When surveyed, 83 percent of economists believe that raising the minimum wage to $15 would harm youth employment levels, while 76 percent believe it would decrease the number of jobs available.

Moving the federal minimum wage to $15 is an idea that should be abandoned.

A majority of highly reputable, respected economists from the Economic Policies Institute believe that raising the minimum wage to $15 per hour would have negative effects on the economy. Seventy-two percent of these U.S.-based economists oppose a $15 federal minimum wage, with 50 percent of them strongly opposed.

When surveyed, 83 percent of economists believe that raising the minimum wage to $15 would harm youth employment levels, while 76 percent believe it would decrease the number of jobs available. When surveyed on how this increase would affect small businesses, 67 percent of economists believe it would make it harder for them to stay operational.

Raising the minimum wage could prompt companies to begin moving closer to completely replacing workers with automation. This phenomenon already is occurring in California, where Jack in the Box CEO Leonard Comma has said the company will roll out automated kiosks to replace cashiers, which he said, was a direct result of minimum wage increases in the state.

Red Robin CFO Guy Constant said, “Probably the most challenging thing we’re facing in the industry right now is labor costs,” while former Carl’s Jr. CEO Andy Puzder stated a similar concern, saying, “With government driving up the cost of labor, it’s driving down the number of jobs.”

An increased minimum wage would also negatively affect consumers’ purchasing power. A study by the University of Zurich analyzed data from 166 minimum wage increases in the United States. It found that, in general, wage increases result in businesses and stores increasing prices to offset these new costs. The rise in prices would be more than the rise in wages, negating the benefits of these wage increases. Another study by Greg McClure of Purdue University showed that raising the wages of fast-food workers to $15 an hour would lead to an estimated 4.3 percent increase in prices at those restaurants.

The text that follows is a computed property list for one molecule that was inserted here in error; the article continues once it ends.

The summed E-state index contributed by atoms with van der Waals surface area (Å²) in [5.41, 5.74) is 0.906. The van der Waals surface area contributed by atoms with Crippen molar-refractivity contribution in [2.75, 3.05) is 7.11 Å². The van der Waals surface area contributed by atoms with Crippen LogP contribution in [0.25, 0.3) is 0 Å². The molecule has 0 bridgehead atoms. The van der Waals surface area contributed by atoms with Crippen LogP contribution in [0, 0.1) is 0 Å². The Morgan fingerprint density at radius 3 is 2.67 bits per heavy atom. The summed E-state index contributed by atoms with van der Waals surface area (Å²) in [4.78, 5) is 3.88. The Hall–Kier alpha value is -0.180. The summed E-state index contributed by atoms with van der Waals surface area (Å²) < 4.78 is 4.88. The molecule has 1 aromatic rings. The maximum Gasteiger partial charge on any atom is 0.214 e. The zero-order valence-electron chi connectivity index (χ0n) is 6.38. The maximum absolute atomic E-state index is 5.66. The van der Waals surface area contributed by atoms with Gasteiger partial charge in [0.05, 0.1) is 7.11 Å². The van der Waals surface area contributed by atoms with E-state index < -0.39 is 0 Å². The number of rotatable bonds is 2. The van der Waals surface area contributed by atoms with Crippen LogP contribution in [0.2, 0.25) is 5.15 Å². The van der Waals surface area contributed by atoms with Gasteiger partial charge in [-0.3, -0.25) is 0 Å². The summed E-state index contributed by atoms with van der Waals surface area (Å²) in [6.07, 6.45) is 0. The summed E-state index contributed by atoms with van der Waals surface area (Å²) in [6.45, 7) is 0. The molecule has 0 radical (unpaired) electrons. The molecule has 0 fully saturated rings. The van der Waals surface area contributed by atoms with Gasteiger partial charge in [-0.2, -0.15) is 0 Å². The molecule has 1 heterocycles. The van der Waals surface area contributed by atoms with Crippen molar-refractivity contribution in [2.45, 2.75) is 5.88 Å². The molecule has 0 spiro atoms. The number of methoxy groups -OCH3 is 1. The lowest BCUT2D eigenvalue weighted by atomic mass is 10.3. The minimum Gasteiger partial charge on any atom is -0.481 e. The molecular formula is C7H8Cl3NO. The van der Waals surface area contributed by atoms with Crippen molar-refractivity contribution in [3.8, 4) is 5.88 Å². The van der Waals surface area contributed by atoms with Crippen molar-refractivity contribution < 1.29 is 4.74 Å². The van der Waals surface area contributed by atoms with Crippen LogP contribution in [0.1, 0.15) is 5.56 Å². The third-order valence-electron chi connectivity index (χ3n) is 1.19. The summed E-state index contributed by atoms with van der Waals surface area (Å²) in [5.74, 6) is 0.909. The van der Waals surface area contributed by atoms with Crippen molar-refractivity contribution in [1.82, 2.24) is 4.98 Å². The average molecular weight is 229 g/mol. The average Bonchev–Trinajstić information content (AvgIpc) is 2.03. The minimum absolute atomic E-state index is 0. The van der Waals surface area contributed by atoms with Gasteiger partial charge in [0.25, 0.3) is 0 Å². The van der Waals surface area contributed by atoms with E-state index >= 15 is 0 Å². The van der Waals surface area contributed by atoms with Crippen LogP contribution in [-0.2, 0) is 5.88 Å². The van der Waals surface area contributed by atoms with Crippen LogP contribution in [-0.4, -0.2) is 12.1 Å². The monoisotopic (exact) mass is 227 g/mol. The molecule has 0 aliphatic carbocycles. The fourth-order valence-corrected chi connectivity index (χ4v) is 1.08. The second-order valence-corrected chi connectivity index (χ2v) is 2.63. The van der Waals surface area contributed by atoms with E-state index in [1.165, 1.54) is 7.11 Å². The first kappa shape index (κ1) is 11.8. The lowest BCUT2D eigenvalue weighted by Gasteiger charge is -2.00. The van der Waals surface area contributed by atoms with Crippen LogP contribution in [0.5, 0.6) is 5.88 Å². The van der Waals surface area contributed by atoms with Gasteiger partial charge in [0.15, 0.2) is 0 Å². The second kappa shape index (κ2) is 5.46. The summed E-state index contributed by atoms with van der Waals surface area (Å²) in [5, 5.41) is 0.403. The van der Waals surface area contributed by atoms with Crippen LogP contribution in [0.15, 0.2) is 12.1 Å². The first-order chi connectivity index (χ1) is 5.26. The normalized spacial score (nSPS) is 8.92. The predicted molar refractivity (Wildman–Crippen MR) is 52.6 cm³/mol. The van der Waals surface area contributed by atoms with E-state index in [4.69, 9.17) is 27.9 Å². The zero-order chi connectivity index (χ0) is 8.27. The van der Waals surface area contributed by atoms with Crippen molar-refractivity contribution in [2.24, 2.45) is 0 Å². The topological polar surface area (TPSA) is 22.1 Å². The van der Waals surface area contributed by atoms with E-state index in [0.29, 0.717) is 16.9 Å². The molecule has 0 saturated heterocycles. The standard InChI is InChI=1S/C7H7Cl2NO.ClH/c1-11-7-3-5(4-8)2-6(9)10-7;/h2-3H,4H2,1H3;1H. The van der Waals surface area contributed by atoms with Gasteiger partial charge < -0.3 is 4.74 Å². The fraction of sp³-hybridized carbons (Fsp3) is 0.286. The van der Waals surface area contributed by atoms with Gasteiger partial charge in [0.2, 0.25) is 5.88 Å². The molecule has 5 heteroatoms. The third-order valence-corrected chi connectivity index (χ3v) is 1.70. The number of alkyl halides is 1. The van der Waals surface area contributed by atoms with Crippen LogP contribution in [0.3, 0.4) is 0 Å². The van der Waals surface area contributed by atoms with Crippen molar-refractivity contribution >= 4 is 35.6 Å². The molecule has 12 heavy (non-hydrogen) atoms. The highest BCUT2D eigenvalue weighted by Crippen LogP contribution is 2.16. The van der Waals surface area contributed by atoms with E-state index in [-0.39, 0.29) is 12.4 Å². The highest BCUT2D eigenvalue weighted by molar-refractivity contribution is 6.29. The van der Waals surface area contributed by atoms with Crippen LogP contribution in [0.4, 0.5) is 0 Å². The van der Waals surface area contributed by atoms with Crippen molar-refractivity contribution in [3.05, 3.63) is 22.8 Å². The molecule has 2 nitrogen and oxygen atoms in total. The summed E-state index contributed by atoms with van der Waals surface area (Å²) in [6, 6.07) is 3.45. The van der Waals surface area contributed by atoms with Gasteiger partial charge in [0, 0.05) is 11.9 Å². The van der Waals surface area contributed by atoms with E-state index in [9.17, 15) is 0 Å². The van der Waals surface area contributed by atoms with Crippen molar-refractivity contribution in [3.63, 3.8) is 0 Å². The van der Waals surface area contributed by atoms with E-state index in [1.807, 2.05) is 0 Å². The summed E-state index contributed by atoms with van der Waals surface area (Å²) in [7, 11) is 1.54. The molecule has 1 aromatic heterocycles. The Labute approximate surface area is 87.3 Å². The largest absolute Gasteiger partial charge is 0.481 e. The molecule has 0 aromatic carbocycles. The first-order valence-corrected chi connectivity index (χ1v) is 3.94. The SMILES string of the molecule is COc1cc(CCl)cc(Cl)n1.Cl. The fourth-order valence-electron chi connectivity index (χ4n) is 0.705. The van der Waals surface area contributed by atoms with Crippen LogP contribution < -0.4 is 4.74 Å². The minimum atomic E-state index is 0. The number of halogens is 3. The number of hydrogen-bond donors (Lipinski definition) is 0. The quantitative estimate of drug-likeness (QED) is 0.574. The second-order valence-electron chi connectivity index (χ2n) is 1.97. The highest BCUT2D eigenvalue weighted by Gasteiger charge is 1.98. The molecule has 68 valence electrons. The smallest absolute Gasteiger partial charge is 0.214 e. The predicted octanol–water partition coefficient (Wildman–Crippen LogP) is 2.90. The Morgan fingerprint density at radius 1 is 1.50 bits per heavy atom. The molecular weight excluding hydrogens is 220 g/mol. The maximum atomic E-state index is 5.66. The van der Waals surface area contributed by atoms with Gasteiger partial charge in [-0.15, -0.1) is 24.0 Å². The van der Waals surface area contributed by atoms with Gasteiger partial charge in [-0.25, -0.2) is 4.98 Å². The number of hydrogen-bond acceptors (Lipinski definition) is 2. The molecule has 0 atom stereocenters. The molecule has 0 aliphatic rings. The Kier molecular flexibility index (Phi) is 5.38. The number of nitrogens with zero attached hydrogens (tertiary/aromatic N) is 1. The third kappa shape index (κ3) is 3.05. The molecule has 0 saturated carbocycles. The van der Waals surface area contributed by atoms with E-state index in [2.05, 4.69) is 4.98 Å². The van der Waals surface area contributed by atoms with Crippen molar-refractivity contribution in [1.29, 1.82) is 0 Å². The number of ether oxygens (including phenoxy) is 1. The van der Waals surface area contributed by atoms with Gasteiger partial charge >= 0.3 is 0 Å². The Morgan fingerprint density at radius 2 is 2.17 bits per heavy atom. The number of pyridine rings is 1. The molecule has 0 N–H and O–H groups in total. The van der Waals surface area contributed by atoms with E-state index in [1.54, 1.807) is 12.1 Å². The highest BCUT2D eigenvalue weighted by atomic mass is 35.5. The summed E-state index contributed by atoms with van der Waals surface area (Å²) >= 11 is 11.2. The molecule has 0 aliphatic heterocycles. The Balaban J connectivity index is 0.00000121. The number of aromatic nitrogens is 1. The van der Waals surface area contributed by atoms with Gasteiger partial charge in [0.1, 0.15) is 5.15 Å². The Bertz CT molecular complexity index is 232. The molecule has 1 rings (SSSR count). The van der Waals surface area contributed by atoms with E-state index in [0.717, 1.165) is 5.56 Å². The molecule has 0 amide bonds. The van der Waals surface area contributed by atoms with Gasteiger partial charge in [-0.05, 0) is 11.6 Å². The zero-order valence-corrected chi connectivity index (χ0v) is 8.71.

In 2014, the CBO released a report about the effects of a minimum-wage increase on employment and income. The CBO estimated that raising the minimum wage from $7.25 to $9 would lead to about 100,000 job loses, with an estimated 500,000 job loses if the minimum wage was raised to $10.10. With numbers these high just for modest increases of about $2 to $2.50, it is easy to presume that more than doubling the current minimum wage could be disastrous.

A $15 minimum wage also ignores the different socio-economic climates of individual states. Different states have different costs of living. For example, when comparing indexes of the costs of living in cities and towns within states (with a score of 100 equaling the national average), Utah has a very strong score of 95.7. Pacific states such as California, Oregon and Washington, and Northeastern states such as New York, Vermont and New Jersey have the highest indexes and costs of living by far.

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If a hypothetical national minimum wage of $10.10 were adjusted to reflect local costs of living in specific cities, taking into account variables such as food, housing, health care and transportation costs, cities such as Idaho Falls, Idaho; Pueblo, Colorado; and Youngstown, Ohio, would have a wage of around $8.50-$9.

Cities such as San Francisco, Seattle and Boston would have wages in the ballpark of about $12-$15, with New York City sitting at a whopping $22.

It would be more advantageous and beneficial to the country to allow individual states and cities to dictate their minimum wage standards. This would protect rural communities where the cost of living is significantly lower than major urbanized areas.